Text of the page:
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Ireland's first ever beatification to take place in Dublin this morning

The ceremony will make a formal request for the beatification of Dublin man Fr John Sullivan, who died in 1933.

Image: Jesuits Ireland

THE FIRST EVER beatification ceremony in Ireland will take place in Dublin this morning.

Father John Sullivan, who was born to a wealthy Dublin family in 1861, will be beatified at 11am in Gardiner Street Church. The mass consists of a mass during which a formal request for beatification is formally made. Sullivan, who died in 1933, converted to Catholicisim in 1896, having been born Protestant and the request will be made by the Church of Ireland and the Catholic Archbishops together.

The priest is described as someone who was deeply spiritual and entirely selfless, best known for his work with the sick. There are stories from all across the country of Sullivan travelling – sometimes very long distances either on foot or by bicycle – to visit and pray with a person in hospital.

One patient, he visited was the cousin on Michael Collins in 1928. The three-year-old boy, also called Michael, appeared to have infantile paralysis in his leg and was in severe pain. The priest prayed for a long time over the child in hospital and touched his leg and when he was taken for a bath shortly afterwards, he moved it as normal with no pain. A number of similar stories detail patients whose symptoms eased or disappeared after a visit from Sullivan.

Most of his time as a priest was spent in Clongowes Wood College, Co. Kildare and he passed away in February 1933.

During his time as a priest he had carried a brass crucifix which had been his mother’s with him and used it in blessings when he visited people. The cross was stolen in 1970, making front page news in the Irish Press, but was recovered a number of months later undamaged.  The Jesuits in Gardiner St still use the cross when they visit the sick.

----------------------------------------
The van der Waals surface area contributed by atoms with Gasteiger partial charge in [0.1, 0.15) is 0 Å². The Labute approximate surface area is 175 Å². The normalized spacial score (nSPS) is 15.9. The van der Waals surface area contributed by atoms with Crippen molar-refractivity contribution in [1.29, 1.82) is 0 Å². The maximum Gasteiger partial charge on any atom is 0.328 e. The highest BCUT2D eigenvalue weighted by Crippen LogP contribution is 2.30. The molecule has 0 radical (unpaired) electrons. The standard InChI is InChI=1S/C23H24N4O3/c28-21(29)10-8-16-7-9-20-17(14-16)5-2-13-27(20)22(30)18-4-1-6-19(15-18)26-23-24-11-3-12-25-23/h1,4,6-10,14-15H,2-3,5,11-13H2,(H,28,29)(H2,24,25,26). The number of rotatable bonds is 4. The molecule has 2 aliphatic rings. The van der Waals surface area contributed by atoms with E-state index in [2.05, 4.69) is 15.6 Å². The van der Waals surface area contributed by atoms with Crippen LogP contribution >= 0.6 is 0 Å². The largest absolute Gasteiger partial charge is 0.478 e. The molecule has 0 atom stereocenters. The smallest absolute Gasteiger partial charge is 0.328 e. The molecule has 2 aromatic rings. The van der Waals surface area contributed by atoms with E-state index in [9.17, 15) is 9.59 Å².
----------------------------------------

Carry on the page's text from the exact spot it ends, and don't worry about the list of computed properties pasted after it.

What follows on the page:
After beatification, Sullivan sill be considered ‘Blessed’, which means that he is considered truly holy and worthy of veneration at a local level. After this step comes canonisation, sainthood, which is a recognition of this holiness by the universal Church. For this process to take place, a further miracle is required after the beatification.

Jesuits Ireland said a large crowd is expected to attend the ceremony today including sick and elderly people.

“It should be noted that the capacity of Gardiner St Church is quite limited. Unfortunately, there can be no guarantee that everyone who comes to the church will gain entrance,” they said. “For this reason, the Jesuits have set up two marquees in the church’s back garden, where a live broadcast of the event will be on display.”

This broadcast will also be viewable in Belvedere College, in nearby Great Denmark Street. And the ceremony will be livestreamed on the Irish Jesuit website.

Read: Vatican celebrates big bang theory to dispel ‘science conflict’>

Read: Vatican confirms Pope Francis to visit Ireland, almost 40 years after John Paul II>

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